More than 22 million infants missed their first measles vaccine in 2020, according to a report by the World Health Organization and U.S. Centers for Disease Control and Prevention.

WHO said in a statement the 22 million tally was “the largest increase in two decades” and sets the stage for “creating dangerous conditions for outbreaks to occur.”

While reports of measles decreased by 80% in 2020, WHO says that figure is misleading because measles surveillance deteriorated with the outbreak of the COVID-19 pandemic.

“Evidence suggests we are likely seeing the calm before the storm as the risk of outbreaks continues to grow around the world,” Dr. Kate O’Brien, director of WHO’s Department of Immunization, Vaccines and Biologicals said in a statement.

“It’s critical that countries vaccinate as quickly as possible against COVID-19, but this requires new resources so that it does not come at the cost of essential immunization programs. Routine immunization must be protected and strengthened; otherwise, we risk trading one deadly disease for another,” she said.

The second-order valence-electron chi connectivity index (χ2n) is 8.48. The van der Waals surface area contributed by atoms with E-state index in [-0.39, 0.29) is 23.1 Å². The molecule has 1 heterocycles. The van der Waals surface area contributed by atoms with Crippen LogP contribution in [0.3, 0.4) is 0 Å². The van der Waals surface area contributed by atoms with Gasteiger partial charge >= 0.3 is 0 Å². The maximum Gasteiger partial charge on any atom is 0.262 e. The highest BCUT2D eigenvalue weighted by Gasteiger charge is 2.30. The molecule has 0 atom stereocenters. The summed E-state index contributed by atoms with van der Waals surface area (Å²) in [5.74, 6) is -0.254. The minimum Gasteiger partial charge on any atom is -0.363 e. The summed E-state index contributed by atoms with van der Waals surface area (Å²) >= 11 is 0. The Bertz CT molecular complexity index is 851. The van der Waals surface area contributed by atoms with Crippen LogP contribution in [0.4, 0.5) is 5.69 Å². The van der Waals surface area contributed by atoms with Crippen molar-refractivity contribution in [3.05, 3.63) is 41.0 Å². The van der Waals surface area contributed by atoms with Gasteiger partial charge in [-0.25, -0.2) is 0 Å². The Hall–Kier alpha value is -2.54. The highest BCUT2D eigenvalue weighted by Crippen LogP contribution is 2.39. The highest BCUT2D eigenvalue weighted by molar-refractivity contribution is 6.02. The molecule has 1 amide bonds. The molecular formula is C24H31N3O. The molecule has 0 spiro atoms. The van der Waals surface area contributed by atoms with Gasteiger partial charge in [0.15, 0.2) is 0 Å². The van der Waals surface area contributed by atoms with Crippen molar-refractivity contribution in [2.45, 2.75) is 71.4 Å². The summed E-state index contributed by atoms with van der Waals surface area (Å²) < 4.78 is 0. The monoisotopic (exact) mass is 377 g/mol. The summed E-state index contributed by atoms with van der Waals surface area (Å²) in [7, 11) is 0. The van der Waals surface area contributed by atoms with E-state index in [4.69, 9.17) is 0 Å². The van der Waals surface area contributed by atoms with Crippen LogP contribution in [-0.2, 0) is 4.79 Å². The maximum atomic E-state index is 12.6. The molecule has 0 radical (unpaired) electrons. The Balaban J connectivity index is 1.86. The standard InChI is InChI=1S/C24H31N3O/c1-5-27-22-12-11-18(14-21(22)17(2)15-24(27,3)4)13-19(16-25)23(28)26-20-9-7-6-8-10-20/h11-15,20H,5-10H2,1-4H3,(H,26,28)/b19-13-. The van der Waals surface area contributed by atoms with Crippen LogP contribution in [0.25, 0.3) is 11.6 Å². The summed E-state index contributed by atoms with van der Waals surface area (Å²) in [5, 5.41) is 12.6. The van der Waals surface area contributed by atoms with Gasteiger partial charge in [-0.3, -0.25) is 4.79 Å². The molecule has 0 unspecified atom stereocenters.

WHO said there were “major measles outbreaks” in 26 countries, representing 84% of all reported cases in 2020.

“We must act now to strengthen disease surveillance systems and close immunity gaps, before travel and trade return to pre-pandemic levels, to prevent­­ deadly measles outbreaks and mitigate the risk of other vaccine-preventable diseases,” said Dr. Kevin Cain, CDC’s global immunization director.

Measles is one of the world’s most contagious human viruses although it is almost entirely preventable through vaccination. 




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